Franschhoek to Cape Town
As the intrepid Journey of Water team pushed through Day 3, buffeted by strong wind, stung by sand and soaked by rain, it’s possible some walkers asked themselves, “Why am I doing this?”
“...the further we go on our journey, and the more we learn, the answer is clear. Each person is doing this to raise awareness about the essential resource we cannot live without; the same resource that we treat too carelessly.”
And yet, the further we go on our journey, and the more we learn, the answer is clear. Each person is doing this to raise awareness about the essential resource we cannot live without; the same resource that we treat too carelessly.
Our day started in perhaps the last place you want to visit directly after breakfast: Zandvliet Wastewater Treatment Works. Here we learned the story of sewage. It’s not a tantalising tale, but it reminded us that what we flush doesn’t “go away.” It is carried away by water, and that water must be treated before going back into the environment. It’s just one of the many jobs we expect water to perform for us, so we had better take care of this resource!
From there, we walked through the informal settlement of Khayelitsha, where residents can’t take water or sanitation for granted. People here use communal taps and shared latrines, both of which foster the spread of disease. Thozama Dwangu of Cape Town’s Department of Health showed us some ingenious low-tech solutions to help prevent contamination of water when it has to be taken from a shared source (a 2-litre cold-drink bottle, a bit of hose and some soap can keep you healthy!).
“We saw some surprising natural jewels in the townscapes of Khayelitsha Wetland Park and Driftsands Nature Reserve.”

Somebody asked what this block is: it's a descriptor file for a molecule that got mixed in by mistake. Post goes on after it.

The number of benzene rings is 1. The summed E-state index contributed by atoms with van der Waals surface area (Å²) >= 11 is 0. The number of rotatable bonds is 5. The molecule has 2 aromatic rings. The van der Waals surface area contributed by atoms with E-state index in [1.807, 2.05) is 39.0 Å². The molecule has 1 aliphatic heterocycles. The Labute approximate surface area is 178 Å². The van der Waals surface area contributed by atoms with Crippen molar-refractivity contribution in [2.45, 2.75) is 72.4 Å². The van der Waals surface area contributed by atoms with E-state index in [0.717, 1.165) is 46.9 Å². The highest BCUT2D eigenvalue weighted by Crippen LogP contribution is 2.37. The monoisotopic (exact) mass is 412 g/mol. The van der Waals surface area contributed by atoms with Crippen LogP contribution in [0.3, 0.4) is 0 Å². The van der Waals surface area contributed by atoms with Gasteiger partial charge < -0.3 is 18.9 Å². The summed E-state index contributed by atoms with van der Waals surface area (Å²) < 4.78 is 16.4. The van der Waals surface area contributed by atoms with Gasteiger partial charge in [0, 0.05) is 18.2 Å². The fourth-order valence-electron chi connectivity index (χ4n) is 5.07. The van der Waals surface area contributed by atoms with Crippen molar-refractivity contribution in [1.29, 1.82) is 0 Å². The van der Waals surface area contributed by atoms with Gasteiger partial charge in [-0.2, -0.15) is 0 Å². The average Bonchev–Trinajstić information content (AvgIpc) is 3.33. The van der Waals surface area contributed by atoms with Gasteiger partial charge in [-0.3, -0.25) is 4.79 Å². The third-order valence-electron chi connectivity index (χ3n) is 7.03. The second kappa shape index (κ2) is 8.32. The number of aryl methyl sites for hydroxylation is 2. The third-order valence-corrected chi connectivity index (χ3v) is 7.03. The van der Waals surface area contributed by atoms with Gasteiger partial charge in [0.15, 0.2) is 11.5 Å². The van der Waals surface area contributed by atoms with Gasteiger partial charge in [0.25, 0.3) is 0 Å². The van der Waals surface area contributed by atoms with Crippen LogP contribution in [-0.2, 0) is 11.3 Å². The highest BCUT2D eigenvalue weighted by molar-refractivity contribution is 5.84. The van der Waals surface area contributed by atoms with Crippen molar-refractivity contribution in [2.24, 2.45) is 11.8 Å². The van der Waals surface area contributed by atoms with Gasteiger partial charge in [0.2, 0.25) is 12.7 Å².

We saw some surprising natural jewels in the townscapes of Khayelitsha Wetland Park and Driftsands Nature Reserve. These green, natural spaces can provide people with a place to play, explore, learn and work. The Working for Wetlands project employs Khayelitsha residents to maintain and restore the nature reserve. If well maintained, these wetlands can mitigate flood risk for the benefit of all people living nearby.
On this leg of the Journey of Water, we saw nature juxtaposed with an urban township. We met people responsible for cleaning our wastewater and people responsible for promoting environmental justice. We learned about the work still to be done to improve efficiency. Zama Siqala of WRP Engineers told us that by simply reducing water pressure and stopping leaks, we can save tens of millions of litres of water each year, as well as millions of rands. This could mean more water for people in need, and more water left in nature to keep ecosystems healthy.
Today’s journey showed me many things, beside the fact that Cape Town’s weather can make you crazy. First, be careful about what you flush (or put down a storm drain). It’s expensive and unpleasant to strain out that which doesn’t belong. Second, proper hand washing should take as long as singing “Happy Birthday,” but don’t leave the tap running while you lather up. Soap and water are key to fighting deadly diarrhoeal disease. Third, don’t take water for granted, ever. Some people have to walk for every drop. Fourth, nature is closer than you think and more beautiful than you remember. Go see.